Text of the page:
Capt. Ron “Ahab” Broadus (504-914-6063) called me with a report and an invite.
“The trout are smackin’ baits in the big bays,” he said. “I’m taking my brother-in-law out tomorrow and there’s room in the boat if you want to join us.”
I definitely wanted to, so I met him at his Delacroix Island dock at daybreak and jumped aboard his 25’ Gator Bay Boat and we headed out for the fringe bays.
The weather was picture perfect, light winds, calm seas and the water clarity was decent. Not clear, but fishable. We make a stop at Serigne’s to load up the livewell with some live shrimp, but there were none to be had. So it’d be an all plastic day, which didn’t bother any of us a bit.
“I only bring live bait as insurance this time of year, but we usually don’t need it,” he said. “The trout are perfectly content hitting these plastics right now.”
After a 20 minute ride we turned into the mouth of a big bay and were greeted by flocks of birds, swooping and diving over bait. They looked to be a mixture of mostly terns, but with quite a few seagulls among them. I could tell Ahab’s initial instinct was to zip right past them, but he decided to kill the outboard and give them a try.
“We’ll give it about five minutes,” he said as he dropped the trolling motor over the bow.
Both Ahab and Chris Meaux, the bro-in-law, were armed with either an opening night Deadly Dudley or a lemonhead Matrix under a cork, while I tossed a glow Vudu shrimp, also under a cork.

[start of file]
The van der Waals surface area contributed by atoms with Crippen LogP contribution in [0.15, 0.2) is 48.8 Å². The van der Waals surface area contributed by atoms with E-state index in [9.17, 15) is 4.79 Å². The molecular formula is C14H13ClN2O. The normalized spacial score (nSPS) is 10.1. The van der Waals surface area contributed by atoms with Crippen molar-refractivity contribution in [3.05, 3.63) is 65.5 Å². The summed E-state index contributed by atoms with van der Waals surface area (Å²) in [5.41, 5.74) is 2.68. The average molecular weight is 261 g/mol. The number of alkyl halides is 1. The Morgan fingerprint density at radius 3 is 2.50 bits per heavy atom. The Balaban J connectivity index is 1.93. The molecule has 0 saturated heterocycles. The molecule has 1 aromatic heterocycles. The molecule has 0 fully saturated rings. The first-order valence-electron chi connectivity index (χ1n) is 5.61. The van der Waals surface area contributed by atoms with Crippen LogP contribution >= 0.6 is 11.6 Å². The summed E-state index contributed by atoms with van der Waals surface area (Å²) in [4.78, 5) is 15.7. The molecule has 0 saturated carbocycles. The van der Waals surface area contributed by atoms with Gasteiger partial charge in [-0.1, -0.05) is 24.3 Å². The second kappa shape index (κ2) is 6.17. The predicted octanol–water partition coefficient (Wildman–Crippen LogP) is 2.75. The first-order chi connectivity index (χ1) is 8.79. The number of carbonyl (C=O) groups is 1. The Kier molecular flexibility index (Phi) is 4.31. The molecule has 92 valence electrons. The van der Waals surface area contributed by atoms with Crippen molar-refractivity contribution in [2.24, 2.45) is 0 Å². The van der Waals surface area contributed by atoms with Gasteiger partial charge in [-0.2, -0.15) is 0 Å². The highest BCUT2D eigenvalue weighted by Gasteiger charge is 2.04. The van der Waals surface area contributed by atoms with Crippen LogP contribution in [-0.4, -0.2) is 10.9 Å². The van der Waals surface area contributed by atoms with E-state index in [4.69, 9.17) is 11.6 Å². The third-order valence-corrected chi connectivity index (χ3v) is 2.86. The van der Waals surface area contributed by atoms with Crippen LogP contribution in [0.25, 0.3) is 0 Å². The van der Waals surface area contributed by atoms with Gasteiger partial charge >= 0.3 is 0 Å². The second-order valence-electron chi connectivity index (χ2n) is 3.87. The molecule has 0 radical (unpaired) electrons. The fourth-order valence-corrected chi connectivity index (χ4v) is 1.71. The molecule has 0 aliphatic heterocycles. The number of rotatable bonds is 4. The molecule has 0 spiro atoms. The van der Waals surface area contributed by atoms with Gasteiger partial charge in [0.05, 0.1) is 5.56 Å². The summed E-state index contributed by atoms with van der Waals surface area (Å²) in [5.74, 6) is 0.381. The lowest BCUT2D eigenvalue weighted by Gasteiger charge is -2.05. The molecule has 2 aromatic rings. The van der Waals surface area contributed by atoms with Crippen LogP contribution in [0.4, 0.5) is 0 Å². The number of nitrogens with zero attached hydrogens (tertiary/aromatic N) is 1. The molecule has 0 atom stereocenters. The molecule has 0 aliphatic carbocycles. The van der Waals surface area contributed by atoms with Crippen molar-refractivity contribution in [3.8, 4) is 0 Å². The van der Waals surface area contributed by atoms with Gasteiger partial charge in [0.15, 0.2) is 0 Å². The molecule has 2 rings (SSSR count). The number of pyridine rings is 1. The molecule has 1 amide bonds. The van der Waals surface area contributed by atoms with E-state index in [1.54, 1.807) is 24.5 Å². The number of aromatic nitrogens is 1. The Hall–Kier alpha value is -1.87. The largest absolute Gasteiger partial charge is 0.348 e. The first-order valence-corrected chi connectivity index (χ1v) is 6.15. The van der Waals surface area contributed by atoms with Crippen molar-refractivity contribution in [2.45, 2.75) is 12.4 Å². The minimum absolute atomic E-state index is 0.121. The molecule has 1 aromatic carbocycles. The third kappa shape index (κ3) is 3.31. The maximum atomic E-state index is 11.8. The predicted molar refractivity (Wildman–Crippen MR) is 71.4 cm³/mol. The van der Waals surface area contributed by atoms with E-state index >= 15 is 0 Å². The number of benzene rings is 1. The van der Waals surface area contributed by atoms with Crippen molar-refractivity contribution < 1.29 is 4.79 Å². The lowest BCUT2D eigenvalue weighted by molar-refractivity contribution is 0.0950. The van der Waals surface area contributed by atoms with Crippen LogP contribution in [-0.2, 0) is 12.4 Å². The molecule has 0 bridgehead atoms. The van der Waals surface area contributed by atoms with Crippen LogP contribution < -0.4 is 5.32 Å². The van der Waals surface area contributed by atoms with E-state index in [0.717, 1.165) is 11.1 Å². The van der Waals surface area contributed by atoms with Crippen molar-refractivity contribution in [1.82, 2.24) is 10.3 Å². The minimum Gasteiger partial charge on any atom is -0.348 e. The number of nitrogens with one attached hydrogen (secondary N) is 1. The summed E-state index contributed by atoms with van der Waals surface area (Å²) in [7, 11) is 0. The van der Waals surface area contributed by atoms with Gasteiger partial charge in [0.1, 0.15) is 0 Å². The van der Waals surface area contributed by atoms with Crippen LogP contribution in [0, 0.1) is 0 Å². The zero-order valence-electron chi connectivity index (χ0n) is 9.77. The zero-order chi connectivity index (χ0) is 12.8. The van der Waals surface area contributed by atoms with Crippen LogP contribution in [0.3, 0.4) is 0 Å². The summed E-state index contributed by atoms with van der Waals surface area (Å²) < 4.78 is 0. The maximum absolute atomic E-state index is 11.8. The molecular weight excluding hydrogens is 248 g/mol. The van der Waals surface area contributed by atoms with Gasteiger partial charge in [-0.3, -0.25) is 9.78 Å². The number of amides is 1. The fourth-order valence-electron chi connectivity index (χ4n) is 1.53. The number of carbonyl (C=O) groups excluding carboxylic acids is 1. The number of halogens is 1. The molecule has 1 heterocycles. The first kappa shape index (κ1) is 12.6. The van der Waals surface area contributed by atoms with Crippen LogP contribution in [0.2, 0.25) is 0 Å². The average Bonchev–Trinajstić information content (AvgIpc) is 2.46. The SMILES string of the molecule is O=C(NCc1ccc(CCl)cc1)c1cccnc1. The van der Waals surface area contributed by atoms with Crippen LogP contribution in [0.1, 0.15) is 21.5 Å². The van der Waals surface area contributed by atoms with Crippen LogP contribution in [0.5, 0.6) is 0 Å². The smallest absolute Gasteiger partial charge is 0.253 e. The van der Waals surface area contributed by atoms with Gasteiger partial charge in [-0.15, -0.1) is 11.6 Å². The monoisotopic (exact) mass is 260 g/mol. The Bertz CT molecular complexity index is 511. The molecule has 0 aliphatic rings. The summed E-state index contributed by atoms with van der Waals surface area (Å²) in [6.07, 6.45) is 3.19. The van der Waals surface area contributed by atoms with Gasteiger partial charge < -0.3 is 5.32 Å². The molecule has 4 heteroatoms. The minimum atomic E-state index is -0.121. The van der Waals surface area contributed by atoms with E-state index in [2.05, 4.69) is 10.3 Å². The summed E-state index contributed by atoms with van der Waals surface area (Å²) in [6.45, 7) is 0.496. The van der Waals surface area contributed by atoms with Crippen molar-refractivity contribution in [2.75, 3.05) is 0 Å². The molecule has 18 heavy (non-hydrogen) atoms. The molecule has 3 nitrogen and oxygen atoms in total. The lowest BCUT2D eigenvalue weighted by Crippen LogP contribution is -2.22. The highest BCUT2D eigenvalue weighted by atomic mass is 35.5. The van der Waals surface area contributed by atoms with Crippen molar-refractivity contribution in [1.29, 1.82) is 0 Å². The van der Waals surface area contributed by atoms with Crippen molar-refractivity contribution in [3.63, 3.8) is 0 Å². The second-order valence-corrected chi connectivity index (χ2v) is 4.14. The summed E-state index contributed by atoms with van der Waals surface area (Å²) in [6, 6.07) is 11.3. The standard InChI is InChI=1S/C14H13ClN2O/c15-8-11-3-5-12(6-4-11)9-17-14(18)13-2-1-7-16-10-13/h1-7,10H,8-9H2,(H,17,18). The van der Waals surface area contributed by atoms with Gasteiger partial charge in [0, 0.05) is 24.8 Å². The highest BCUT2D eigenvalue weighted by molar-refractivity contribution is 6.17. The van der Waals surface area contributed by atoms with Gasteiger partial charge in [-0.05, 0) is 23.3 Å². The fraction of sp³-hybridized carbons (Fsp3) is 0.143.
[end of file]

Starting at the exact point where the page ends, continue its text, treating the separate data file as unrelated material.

The bites were immediate. As soon as it hit the water, wham! But almost all were slightly undersized. We must’ve caught (and released) dozens of 11 ½-inch trout that morning, but we also caught quite a few that hit the 12-inch mark and went in the box. After a while, Ahab decided to break a cardinal rule: to leave biting fish to go look for fish. We could’ve stayed right there and limited out on 12-inch trout, but we were all eager to explore so we headed to the opposite end of the bay and dropped the trolling motor near some small broken marsh islands. Again we had immediate hits, but these were much nicer sized fish.
“The trout are out here in these bigger bays right now,” Ahab said. “Lake Campo, Oak River Bay, Bay Lafourche, Bay Gardene, Bay Crabe, American Bay... all are holding good fish. Over on the other side of Bayou Terre Aux Boeuf you can fish Lake Robin, Lake Machais, Lake Fortune, Two Trees, Lake Calabasse...all that area will be good also.”
Ahab said whichever area you choose, look for these things: birds, bait in the water (especially mullet or shrimp), moving current, decent water and tidelines.
Ahab said if he is unfamiliar with a particular bay, he’ll head first to a prominent point and fish off it by 20-50 feet.
“If the water is decent, if there’s current, and especially signs of bait in the water, fish it,” he said.
“Fish plastics under a cork, and toss some shallow diving crank baits this month,” he said. “Trout and reds will eat them up.
“If the bite is slow, move. And move until you find them. You might only put a few in the box in each place, so just keep moving and adding to your box until you’re done.”
Capt. Ron Ahab Broadus can be reached at 504-914-6063.